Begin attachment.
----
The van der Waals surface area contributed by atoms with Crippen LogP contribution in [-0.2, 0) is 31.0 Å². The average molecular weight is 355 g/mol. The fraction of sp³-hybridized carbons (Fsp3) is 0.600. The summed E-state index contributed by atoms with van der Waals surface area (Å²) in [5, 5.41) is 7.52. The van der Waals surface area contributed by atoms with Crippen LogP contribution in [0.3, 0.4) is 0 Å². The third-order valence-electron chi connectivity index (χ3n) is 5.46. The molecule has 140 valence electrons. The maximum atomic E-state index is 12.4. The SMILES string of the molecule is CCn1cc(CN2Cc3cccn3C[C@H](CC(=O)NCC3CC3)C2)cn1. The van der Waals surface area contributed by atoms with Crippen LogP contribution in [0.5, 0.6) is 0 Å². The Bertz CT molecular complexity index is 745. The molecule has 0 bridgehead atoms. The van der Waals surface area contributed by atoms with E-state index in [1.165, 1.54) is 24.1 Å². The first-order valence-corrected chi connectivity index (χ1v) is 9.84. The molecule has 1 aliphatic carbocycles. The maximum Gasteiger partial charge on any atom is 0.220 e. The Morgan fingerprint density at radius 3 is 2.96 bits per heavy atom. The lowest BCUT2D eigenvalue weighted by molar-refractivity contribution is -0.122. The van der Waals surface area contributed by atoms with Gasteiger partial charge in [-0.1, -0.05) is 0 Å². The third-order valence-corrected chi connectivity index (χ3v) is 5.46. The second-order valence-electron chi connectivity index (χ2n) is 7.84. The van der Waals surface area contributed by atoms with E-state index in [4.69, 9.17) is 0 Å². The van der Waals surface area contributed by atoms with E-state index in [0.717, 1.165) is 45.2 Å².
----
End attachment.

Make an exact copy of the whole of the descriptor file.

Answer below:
The van der Waals surface area contributed by atoms with Crippen LogP contribution in [-0.2, 0) is 31.0 Å². The average molecular weight is 355 g/mol. The fraction of sp³-hybridized carbons (Fsp3) is 0.600. The summed E-state index contributed by atoms with van der Waals surface area (Å²) in [5, 5.41) is 7.52. The van der Waals surface area contributed by atoms with Crippen LogP contribution in [0.3, 0.4) is 0 Å². The third-order valence-electron chi connectivity index (χ3n) is 5.46. The molecule has 140 valence electrons. The maximum atomic E-state index is 12.4. The SMILES string of the molecule is CCn1cc(CN2Cc3cccn3C[C@H](CC(=O)NCC3CC3)C2)cn1. The van der Waals surface area contributed by atoms with Crippen LogP contribution in [0.5, 0.6) is 0 Å². The Bertz CT molecular complexity index is 745. The molecule has 0 bridgehead atoms. The van der Waals surface area contributed by atoms with E-state index in [1.165, 1.54) is 24.1 Å². The first-order valence-corrected chi connectivity index (χ1v) is 9.84. The molecule has 1 aliphatic carbocycles. The maximum Gasteiger partial charge on any atom is 0.220 e. The Morgan fingerprint density at radius 3 is 2.96 bits per heavy atom. The lowest BCUT2D eigenvalue weighted by molar-refractivity contribution is -0.122. The van der Waals surface area contributed by atoms with Gasteiger partial charge in [-0.1, -0.05) is 0 Å². The third-order valence-corrected chi connectivity index (χ3v) is 5.46. The second-order valence-electron chi connectivity index (χ2n) is 7.84. The van der Waals surface area contributed by atoms with E-state index in [4.69, 9.17) is 0 Å². The van der Waals surface area contributed by atoms with E-state index in [0.717, 1.165) is 45.2 Å².